However, enough driving talk. I came here for the whole region, not just the track. On my early explore, I came across a car park in the middle of nowhere that seemed quite popular, so I decided to go in and see what the fuss was about. I didn’t see any signs that I could easily translate but saw that there was a path heading off so I just followed it…..

dsc_0036

Eventually saw signage relating to “Hohe Acht”. This meant not a great deal to me, other than my very literal GCSE translation of “high eight”. Judging by the constant upward incline of the path I was following, the former part of this translation seemed correct. But eight? Eight what? This muse kept me thinking as I trudged up the path further and further. Bear in mind that the weather was only just cooling down, so I’m not sure this was a wise decision at points, but I was committed now. Eventually I did get to the top to be greeted by….

dsc_0051

This I did not expect. The roads that you travel underneath the tower, so to speak, mean that you can’t see it apart from when you are a fair distance away. But, this was Hohe Acht, the summit of the eight highest tertiary volcano (at 747 metres) in the Eifel region, topped by the Emperor William Tower (Kaiser-Wilhelm-Turm), built in 1908…this will be where all the eights came from then! The tower was constructed for the silver wedding of Emperor William 2. The nationally protected tower is over 50 feet high and the walls are one metre thick at ground level (although if you go there you will be impressed by just the thickness of the doors alone which must have used a ridiculous amount of wood). The views from the top are pretty sweet….

dsc_0043

When you are atop the tower, you realise why the racing drivers call the track “The Green Hell”, due to all of the trees surrounding it. Even though this is high up on a volcano over a race track, I challenge any of you to see the tarmac. No? That’s possibly some of the most supreme camouflage on the planet, I think you will agree.

dsc_0044

To finish the day, I wandered back down the path and decided to zip off-piste with my trusty camera to take a few pictures. It seems that, even though the day was bright and warm, the Eifel is quite a damp place overall (as I would discover later) as the forest walks were bristling with some of the most spectacular examples of fungi I have ever seen..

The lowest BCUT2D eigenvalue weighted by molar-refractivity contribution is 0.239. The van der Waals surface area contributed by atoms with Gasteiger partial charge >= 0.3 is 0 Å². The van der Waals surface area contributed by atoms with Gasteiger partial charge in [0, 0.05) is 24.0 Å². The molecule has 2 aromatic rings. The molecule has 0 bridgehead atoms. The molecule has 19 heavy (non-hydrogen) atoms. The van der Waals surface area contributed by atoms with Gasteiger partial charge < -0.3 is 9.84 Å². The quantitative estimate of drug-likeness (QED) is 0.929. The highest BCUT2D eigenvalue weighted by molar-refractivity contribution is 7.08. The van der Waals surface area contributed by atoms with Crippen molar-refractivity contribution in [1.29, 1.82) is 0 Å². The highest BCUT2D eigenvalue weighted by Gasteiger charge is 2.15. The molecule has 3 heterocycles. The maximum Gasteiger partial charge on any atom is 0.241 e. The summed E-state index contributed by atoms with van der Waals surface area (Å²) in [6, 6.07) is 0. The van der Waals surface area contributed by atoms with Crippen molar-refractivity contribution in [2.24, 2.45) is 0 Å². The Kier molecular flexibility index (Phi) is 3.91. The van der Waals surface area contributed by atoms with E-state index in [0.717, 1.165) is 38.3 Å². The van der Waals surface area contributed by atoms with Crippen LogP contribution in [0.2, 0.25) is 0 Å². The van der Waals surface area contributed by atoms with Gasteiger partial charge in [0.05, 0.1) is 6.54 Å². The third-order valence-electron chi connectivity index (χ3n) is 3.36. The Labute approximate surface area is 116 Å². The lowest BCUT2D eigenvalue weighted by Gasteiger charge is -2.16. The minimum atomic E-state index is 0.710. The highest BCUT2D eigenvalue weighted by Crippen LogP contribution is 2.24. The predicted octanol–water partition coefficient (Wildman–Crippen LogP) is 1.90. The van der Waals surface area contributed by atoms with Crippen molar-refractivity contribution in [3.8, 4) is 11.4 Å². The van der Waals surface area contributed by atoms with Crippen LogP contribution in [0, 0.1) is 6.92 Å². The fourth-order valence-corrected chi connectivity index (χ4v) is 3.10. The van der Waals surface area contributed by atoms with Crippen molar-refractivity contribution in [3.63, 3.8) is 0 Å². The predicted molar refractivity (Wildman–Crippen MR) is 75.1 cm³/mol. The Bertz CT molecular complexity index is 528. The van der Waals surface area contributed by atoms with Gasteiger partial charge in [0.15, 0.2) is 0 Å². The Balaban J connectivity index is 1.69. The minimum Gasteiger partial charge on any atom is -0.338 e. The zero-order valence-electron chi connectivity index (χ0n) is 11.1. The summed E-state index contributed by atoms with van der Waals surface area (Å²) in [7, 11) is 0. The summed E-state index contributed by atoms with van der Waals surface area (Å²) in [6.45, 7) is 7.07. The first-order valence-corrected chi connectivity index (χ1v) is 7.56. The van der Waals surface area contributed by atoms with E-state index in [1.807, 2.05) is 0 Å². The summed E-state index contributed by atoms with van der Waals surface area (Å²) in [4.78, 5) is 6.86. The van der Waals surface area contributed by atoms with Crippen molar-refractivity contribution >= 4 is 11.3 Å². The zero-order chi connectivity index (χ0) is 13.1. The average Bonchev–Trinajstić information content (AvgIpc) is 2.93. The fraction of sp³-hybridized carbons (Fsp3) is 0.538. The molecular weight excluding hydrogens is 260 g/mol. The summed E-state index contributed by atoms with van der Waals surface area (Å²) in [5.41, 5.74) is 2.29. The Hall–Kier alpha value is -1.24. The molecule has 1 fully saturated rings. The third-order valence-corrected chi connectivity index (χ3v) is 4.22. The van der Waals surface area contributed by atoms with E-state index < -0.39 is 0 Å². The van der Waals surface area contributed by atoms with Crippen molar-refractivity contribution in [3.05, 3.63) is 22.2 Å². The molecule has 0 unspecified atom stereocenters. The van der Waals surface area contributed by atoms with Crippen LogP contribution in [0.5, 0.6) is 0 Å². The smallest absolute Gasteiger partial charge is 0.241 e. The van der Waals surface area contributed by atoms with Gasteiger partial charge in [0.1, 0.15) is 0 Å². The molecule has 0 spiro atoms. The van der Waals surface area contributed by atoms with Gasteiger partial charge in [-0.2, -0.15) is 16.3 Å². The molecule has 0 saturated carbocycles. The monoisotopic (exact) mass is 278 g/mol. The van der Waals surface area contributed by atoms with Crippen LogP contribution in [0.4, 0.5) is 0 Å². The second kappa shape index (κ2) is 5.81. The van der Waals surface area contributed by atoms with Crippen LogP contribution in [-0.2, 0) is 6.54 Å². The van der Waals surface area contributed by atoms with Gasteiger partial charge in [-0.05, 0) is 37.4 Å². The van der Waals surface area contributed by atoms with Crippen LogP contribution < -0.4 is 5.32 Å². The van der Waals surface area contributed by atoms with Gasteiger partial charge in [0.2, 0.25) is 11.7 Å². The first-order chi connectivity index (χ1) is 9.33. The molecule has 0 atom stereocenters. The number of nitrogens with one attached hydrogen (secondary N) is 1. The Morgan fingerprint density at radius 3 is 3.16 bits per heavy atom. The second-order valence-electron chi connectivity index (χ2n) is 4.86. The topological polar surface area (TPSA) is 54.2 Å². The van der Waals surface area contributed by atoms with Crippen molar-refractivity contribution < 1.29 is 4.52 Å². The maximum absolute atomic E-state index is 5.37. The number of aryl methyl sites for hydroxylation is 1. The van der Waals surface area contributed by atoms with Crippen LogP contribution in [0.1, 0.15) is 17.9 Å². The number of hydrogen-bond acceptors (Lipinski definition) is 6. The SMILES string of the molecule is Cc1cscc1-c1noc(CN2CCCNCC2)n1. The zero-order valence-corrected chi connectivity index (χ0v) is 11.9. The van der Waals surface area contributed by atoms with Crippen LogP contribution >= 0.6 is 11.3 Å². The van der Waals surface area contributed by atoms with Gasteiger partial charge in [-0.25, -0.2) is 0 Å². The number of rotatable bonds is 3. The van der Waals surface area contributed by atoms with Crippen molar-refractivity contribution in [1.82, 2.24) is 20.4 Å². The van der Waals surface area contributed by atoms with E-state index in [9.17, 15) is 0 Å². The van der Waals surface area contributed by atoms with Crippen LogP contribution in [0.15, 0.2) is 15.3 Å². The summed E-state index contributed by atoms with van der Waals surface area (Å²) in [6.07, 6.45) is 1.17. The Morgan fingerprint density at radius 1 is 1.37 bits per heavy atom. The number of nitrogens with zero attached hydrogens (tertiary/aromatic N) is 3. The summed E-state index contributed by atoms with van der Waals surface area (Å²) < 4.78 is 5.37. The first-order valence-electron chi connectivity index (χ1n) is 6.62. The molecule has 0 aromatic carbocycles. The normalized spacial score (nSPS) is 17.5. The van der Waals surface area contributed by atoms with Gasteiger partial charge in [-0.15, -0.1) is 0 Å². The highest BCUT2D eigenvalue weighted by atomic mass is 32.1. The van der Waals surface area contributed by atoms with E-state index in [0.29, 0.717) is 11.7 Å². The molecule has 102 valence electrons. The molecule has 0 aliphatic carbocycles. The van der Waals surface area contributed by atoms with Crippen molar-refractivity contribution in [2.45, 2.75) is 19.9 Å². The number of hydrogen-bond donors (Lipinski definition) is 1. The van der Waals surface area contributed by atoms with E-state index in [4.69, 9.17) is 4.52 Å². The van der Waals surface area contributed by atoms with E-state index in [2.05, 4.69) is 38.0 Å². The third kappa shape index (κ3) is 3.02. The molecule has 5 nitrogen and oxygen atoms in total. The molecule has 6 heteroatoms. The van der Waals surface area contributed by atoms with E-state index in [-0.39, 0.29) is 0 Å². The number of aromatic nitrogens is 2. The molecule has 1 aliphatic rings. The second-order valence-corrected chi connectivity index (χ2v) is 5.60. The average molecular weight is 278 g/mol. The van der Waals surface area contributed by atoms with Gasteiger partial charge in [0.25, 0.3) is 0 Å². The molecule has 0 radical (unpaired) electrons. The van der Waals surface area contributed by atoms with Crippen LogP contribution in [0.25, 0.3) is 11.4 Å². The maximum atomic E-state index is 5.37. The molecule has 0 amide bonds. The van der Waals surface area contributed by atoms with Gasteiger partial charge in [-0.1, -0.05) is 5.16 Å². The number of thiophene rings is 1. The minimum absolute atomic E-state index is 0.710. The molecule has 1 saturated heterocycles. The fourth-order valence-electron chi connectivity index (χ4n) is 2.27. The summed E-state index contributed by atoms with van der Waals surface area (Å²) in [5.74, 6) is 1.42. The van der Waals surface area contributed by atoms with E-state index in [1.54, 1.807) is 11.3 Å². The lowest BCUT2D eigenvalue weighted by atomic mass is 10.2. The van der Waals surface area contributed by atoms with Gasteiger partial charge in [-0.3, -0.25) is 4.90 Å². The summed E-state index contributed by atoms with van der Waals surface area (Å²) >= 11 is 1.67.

dsc_0081

I have spared you many of the other pictures I took for these two, as I think you would have got very bored with all the permeations. I couldn’t let this one go past though, look at that chesnut colour! Spectacular.

dsc_0085

Moving on, it wasn’t long until I managed to get out of the forest path that I had entered….at completely the wrong end. I spent the next few minutes using my best cub scout tricks to try to guess which way I should be going and managed to find a path that looked familiar at last. Close run thing though, someone nearly had a free car! However, as you know me, I just took the opportunity to take some more pictures of different scenes….

dsc_0121

Eventually, I was reunited with my steed and headed off in a loop of the forest path I’d just taken past the viewpoint I posted earlier and down to a small shopping centre outside Adenau. Not very exciting I hear you say, but I noticed on my way in that there was a gorgeous little church perched halfway up a cliff on the river the opposite side, so I decided to stop and take a stroll over after a coffee at the bakery. You must try hard to imagine the struggles I had in ordering simple things like drinks and cake, having not used my GCSE for a good 20 years! It got a good giggle now and again, but I think they appreciated me trying and it was worth it for images like this…

dsc_0125

Unbelievably, this is only the end of the first day or two of my trip. I think in all it was ten days but I shall be condensing it as much as possible and I have a few videos to pass the time for you that I posted on my YouTube channel a while back. However, as ever, I shall be injecting a bit of history and now some petrolhead thoughts along the way, but I will try to keep this to a minimum. Maybe.

It’s been a hefty one for the first of the New Year but, thanks for reading it. I am going to try my best to post monthly, if not more often. Not exactly a New Years resolution, but more of a promise to myself to get off my bum and do more on here and with saved pictures, as well as getting more new ones! So, keep this frequency clear, I shall return for part two where we venture off to surrounding towns and villages and more gorgeous scenery.

Bye for now!

, , , , , , , , , , ,

Leave a comment